What I Learned at My 25th High School Reunion
A woman I’d known only as a star athlete — tall, freckled, beautiful — told me she was a lesbian, too. Someone else was a professor of French. A few were divorced. Not everyone had children. Some had lost parents. At midlife, our stories were written on our faces, topographies of love and loss and struggle. Not much had turned out the way we planned. Including ourselves.
In the midst of it, I remembered the best two words of counsel I’d received in high school, from a teacher who, perhaps, had glimpsed something yearning and restless under my compliant skin. Mr. Wilk motioned me over one day from a teeming hallway, leaned down and said quietly, “Don’t hide.”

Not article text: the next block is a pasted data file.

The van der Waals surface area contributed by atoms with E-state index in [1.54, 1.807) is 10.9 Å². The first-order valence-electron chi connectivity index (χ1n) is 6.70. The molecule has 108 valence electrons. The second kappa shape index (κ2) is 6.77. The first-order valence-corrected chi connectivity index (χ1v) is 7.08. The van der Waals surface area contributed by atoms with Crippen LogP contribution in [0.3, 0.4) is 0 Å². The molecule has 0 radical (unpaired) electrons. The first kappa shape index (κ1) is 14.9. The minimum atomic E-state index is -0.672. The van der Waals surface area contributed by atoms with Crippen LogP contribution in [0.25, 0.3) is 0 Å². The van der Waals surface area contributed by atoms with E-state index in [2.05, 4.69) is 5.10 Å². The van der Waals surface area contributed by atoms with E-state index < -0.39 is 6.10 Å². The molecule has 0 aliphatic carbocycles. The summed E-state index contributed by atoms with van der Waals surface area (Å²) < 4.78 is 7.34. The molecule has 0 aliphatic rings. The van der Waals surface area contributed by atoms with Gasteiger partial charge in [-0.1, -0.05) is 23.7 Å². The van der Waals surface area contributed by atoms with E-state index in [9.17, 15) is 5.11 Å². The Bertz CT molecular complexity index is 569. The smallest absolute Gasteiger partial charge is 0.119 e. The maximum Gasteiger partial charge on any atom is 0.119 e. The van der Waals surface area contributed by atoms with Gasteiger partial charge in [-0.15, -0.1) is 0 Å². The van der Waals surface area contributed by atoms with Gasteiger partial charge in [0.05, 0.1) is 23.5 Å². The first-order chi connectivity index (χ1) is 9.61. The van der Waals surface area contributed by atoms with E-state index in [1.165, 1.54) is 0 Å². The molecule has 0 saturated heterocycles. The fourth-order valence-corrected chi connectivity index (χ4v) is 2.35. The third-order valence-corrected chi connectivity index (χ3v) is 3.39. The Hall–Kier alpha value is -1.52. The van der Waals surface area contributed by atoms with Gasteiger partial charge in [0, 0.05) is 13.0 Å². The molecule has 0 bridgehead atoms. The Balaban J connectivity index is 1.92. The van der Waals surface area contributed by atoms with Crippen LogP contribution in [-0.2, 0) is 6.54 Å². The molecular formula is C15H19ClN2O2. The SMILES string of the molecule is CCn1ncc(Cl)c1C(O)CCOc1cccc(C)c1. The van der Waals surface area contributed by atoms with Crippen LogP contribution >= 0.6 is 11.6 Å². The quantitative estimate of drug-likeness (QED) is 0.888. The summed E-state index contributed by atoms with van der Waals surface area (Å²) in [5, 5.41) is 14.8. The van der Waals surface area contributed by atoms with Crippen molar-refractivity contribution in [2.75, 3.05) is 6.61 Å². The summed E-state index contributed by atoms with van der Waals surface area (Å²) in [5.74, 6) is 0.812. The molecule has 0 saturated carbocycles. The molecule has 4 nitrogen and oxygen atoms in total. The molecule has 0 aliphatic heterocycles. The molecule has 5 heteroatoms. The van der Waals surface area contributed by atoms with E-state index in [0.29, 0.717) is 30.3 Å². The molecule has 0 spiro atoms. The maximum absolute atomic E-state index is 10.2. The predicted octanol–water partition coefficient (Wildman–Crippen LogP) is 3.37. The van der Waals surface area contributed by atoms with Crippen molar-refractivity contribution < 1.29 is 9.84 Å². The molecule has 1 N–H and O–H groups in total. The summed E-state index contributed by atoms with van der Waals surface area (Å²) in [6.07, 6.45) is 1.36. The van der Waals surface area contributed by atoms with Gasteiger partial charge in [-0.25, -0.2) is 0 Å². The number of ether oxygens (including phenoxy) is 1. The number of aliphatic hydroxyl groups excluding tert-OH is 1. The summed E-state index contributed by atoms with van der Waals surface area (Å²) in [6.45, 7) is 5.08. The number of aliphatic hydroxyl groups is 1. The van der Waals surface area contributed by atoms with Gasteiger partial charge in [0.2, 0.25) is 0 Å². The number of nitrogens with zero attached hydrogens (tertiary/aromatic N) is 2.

By the 25th reunion, I could heed his advice. And here’s the irony about hiding: When you stop doing it, other people emerge from hiding, too. The labels we wore in high school — geek, jock, cheerleader, stoner — weren’t untrue, they just weren’t the whole story. Each one of us was a palimpsest of a person, layer upon layer of doubt, ambition, risk and regret. We lingered at that reunion, talking and talking over cucumbers dipped in ranch dressing and bottom-shelf Chardonnay, until the banquet staff turned on the lights and brought out the vacuums and shooed us out into the unpredictable night.
Originally published at Purple Clover